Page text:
• The Northeast reported a higher number of fire ground injuries per 100 fires than other regions of the country.

• The major types of injuries received during fire ground operations were strains, sprains, muscular pain, which were responsible for 52.8 percent of the injuries; wounds, cuts, bleeding, bruises, responsible for 14.2 percent; and burns, responsible for 5.9 percent. Strains, sprains, and muscular pain accounted for 59 percent of all non-fire ground injuries.

• The leading causes of fire ground injuries were overexertion and strain, which was responsible for 25.7 percent of the injuries, and falls, slips, and jumps, which were responsible for 22.5 percent.


DEFINITION OF TERMS 

Fire: Any instance of uncontrolled burning. Excludes combustion explosions and fires that are out on arrival, whether authorized or not; overpressure ruptures without combustion; mutual aid responses; smoke scares; and hazardous materials responses, such as flammable gas, liquid, or chemical spills without fire.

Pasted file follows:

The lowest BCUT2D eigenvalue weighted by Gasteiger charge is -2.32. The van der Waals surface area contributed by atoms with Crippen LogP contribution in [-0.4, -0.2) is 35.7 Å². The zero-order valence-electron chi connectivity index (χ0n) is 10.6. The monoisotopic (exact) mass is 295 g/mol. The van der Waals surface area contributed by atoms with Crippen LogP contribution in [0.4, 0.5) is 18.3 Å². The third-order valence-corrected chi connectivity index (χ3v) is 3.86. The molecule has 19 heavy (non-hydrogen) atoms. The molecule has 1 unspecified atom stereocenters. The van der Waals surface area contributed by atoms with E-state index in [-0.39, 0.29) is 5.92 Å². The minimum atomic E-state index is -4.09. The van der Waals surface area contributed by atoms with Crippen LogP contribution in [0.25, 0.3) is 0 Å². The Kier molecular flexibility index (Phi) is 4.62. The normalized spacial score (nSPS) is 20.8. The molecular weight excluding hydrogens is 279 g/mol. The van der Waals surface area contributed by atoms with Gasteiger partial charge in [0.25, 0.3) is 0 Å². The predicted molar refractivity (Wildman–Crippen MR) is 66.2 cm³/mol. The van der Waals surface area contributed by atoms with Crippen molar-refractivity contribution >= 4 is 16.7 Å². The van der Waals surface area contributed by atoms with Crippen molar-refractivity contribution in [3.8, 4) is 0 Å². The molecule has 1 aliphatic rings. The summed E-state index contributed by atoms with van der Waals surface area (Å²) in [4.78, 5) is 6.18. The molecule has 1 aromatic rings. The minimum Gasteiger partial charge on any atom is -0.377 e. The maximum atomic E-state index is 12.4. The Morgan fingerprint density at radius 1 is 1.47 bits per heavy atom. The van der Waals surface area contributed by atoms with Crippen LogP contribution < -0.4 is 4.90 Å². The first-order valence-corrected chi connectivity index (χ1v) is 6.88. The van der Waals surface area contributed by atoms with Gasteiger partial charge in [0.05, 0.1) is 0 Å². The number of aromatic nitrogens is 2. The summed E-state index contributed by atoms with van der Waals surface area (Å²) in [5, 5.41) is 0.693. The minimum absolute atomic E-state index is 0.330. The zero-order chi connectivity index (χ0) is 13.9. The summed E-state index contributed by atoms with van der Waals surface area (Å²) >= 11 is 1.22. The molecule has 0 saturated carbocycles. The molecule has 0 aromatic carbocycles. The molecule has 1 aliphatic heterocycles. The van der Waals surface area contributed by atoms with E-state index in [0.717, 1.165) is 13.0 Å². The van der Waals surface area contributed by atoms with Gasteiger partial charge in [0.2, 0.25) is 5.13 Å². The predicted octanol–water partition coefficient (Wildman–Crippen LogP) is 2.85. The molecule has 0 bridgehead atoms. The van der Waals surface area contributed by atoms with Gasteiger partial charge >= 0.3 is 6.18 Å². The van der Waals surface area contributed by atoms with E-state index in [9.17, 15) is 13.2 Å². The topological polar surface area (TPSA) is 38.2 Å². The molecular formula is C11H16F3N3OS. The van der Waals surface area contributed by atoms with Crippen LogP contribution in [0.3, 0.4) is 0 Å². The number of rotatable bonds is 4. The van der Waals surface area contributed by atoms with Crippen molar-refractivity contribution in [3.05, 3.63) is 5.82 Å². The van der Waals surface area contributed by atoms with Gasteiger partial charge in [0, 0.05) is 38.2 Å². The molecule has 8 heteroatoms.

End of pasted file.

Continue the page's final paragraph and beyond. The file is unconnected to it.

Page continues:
Incident: The movement of a piece of fire service apparatus or equipment in response to an alarm.

Injury: Physical damage suffered by a person that requires or should require treatment by a medical practitioner, be it a physician, nurse, paramedic, or EMT, within one year of the incident, regardless of whether treatment was actually received, or that results in at least one day of restricted activity immediately following the incident.

Each year, NFPA studies firefighter deaths and injuries in the United States to provide national statistics on their frequency, extent, and characteristics. In the July/August issue of NFPA Journal, we reported that 72 firefighters died on duty last year. This article addresses 2010 firefighter injuries, based on data collected for the NFPA’s Survey of Fire Departments for U.S. Fire Experience (2010).